Beginning the Year with Nonsense I
Bill Long 12/22/07
The Intellectual Value of Nonsense Mastery
It all started innocently enough. I was just poring through the Oxford English Dictionary one evening in the "ba's," and I began with words I knew. I started with baragouin, denoting language so altered in sound or sense as to become unintelligible (I have written on the word here). I smiled as I looked at some of the obscure words, priding myself on all the things I knew. Barathrum....easy. Barathea...yep, I knew that too--some kind of fine-textured cloth (picture is here). Maybe one day I will go into a clothing store and ask them for "something in pure wool barathea." That is the way I "apply" my words. I have no idea if I like or could afford barathea, but I would buy it just to make sure I know the word. I did this, for example, when in a restaurant with a friend (the Heathman in Portland). Drinks were served. I noted that they had a caipirinha--a Brazilian drink. I had no idea if I would like it (and I don't remember the taste), but I gamely ordered it, so that I would never misspell it. Then, I noted Baraita...all you have to know is the history of Judaism in Late Antiquity, and the word is trivially simple. So, I was thinking that this was going to be a breeze. I figuratively patted myself on the back. Indeed, I thought, I might be close to reaching one of my life's goals--to know all the words.
Coming Upon Trouble...
Until...I came across baralipton, and then I was plunged back into the muck of ignorance, mistake and scrambling to learn and express things that must have been crystal clear at one time to people but which I didn't know. I read the definition of baralipton, and I was no closer to knowing what it meant. Let me give it to you to see if you know it:
"A term constructed to represent by its first three vowels, etc. the first indirect mood of the first figure of syllogisms, in which the two premisses are universal affirmatives, and the conclusion a particular affirmative."
Now do you know what means? I think I knew everything in the definition except "indirect mood" and "first figure" and "universal affirmative" and "particular affirmative." Since I disagree with the approach to learning by many professors in most modern universities, who think that knowledge has to be communicated very fast and that the goal is to cover a field, I had the good sense to stop and say to myself, 'I need to try to understand this.'
So, I began my search. I noted that Pascal, that 17th century French mathematical and theological genius who didn't make it out of his 30s, mentions the word in his book on the Art of Persuasion. He says:
"I make no doubt therefore that these rules, being the true ones, are simple, artless, and natural, as in fact they are. It is not Barbara and Baralipton that constitute reasoning. The mind must not be forced..."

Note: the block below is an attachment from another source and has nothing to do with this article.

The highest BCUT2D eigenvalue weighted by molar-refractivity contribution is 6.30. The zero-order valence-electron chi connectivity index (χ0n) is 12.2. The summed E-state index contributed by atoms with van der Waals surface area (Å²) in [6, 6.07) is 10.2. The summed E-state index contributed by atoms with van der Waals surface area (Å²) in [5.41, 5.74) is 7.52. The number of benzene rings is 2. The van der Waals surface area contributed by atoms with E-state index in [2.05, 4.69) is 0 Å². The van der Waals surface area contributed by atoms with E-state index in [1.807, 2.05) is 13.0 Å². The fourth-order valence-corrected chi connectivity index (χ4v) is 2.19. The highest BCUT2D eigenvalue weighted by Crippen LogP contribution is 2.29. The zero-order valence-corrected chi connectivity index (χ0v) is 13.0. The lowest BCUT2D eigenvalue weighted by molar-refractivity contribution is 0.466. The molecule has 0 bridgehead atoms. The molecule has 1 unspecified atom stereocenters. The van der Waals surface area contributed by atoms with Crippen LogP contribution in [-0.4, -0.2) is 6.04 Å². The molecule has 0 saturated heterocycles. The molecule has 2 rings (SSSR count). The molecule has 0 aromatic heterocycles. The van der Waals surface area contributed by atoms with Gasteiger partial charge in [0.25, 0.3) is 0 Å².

I knew Pascal's withering scorn and rapier-quick wit, expressed in his Provincial Letters, so I assumed that this sentence using baralipton must also be a criticism of a system of thinking. Indeed, it was a criticism of the regnant system of logic at the time, in which the words "barbara" and "baralipton" were used as mnemonics to help students put together syllogisms. But barbara, in this context, and baralipton are nonsense words, constructed simply to help students, and logicians in general, categorize certain kinds of statements.
Thus, I discovered that if I was going to be useful to myself I had to unpack the classical system of logic which dominated in the West for 2000 years in order to understand how pnemonic devices helped in the mastery of syllogisms. I thought it ironic that nonsense was the system invented to help fix logic in our minds for 2000 years, but, knowing as I do some of the ironies implicit in the human condition, I didn't really expect anything different. So, I realized I needed to probe deeply into the history of nonsense in order to make sense of logic's history.
On Other Nonsense
But before I get to this exposition, my mind was filled with other nonsense verses or lines which have played a role in our common life. The two that came most readily to mind were Lewis Carroll's poem "Jabberwocky" and Gilbert & Sullivan's cutesy song, in Pirates of Penzance, "I am the Very Model of a Modern Major General." And then I said to myself, "I need to memorize these two other pieces of nonsense again (I had done both of them several years ago), so that the notion of nonsense wouldn't just be an intellectual conception with me but would be stitched to my soul." It would also prepare me for mastering the nonsense mnemonic including barbara and baralipton. I began to see, in fact, that if I was going to have a sense of inner utility in my life, whether or not anyone out there cared, I had to devote considerable attention to nonsense.
With that background, then, let's try to understand what baralipton means. I might, I confess, introduce other nonsense thoughts along the way. That, I think is the only way to proceed.
Copyright © 2004-2008 William R. Long